Most Linux distributions come with the ls utility configured to display directories and files in color. This is allowed because most terminals support ANSI escape sequences which, among other things, allow for the display of different colors. Depending on your preferred terminal settings, the defaults may not be good enough; if you use a black background for the terminal, the directory names may be too dark to read properly; if you use a lighter colored background, the color for image files may be too light.
You can easily customize the colors of your shell by modifying a few files. The program used to define what colors are associated with what files is the dircolors tool, which uses a default built-in database. You can start out by creating your own file to customize by using:
$ dircolors —print-database >~/.dircolors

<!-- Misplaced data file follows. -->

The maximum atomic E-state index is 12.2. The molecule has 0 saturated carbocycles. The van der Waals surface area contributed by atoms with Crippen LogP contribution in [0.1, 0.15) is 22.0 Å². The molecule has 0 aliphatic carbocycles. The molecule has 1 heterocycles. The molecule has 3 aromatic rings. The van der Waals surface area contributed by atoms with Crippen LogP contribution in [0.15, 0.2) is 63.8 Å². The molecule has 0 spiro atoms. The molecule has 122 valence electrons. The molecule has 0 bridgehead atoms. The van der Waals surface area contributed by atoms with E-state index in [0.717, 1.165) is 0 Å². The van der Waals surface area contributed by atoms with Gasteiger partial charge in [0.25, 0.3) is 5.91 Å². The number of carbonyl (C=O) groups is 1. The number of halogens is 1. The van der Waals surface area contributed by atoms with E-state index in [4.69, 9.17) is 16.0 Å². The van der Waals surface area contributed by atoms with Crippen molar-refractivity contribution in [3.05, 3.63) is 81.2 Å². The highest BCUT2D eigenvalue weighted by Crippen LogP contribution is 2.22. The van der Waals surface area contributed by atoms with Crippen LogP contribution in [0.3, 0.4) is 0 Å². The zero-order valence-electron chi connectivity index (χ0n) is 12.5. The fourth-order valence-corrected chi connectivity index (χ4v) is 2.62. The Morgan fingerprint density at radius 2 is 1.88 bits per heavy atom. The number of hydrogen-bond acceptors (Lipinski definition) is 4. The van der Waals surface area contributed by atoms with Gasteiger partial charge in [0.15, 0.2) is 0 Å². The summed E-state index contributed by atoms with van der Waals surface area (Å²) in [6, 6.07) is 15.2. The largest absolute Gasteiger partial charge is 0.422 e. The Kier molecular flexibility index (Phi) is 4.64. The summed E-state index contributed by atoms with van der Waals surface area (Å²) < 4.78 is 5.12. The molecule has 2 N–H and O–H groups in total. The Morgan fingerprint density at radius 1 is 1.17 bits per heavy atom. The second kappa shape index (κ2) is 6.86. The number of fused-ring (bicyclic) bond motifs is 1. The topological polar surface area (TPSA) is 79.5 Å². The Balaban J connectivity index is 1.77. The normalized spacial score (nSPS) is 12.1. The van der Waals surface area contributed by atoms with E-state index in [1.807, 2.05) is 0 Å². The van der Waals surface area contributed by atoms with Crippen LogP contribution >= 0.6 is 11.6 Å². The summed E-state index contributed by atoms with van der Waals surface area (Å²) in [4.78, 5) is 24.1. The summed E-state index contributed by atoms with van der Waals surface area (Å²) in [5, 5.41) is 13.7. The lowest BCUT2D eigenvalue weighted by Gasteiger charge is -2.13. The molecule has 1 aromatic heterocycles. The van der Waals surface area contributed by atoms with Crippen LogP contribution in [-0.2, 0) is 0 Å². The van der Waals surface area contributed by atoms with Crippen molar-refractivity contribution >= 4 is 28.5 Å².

Once you have the database in a text file, you need to tell dircolors to use that file rather than the internal database. This can be done by editing a shell startup file such as ~/.bashrc or ~/.zshrc to look like:
# set dircolors
eval $(dircolors -b ~/.dircolors)
If you use a csh-style shell, you would use the following instead:
eval `dircolors -c ~/.dircolors`
Chances are lsis already set as an alias to support colors, but if it isn't, you can easily do set it in a shell startup file like this:
alias ls="ls -F —color=auto"
This tells ls to only output the ANSI escape sequences if the standard output is a terminal, otherwise it doesn't print the ANSI escape sequences—this is good if you have shell scripts running out of cron that turn into e-mails that don't parse those escape sequences.
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Vincent Danen works on the Red Hat Security Response Team and lives in Canada. He has been writing about and developing on Linux for over 10 years and is a veteran Mac user.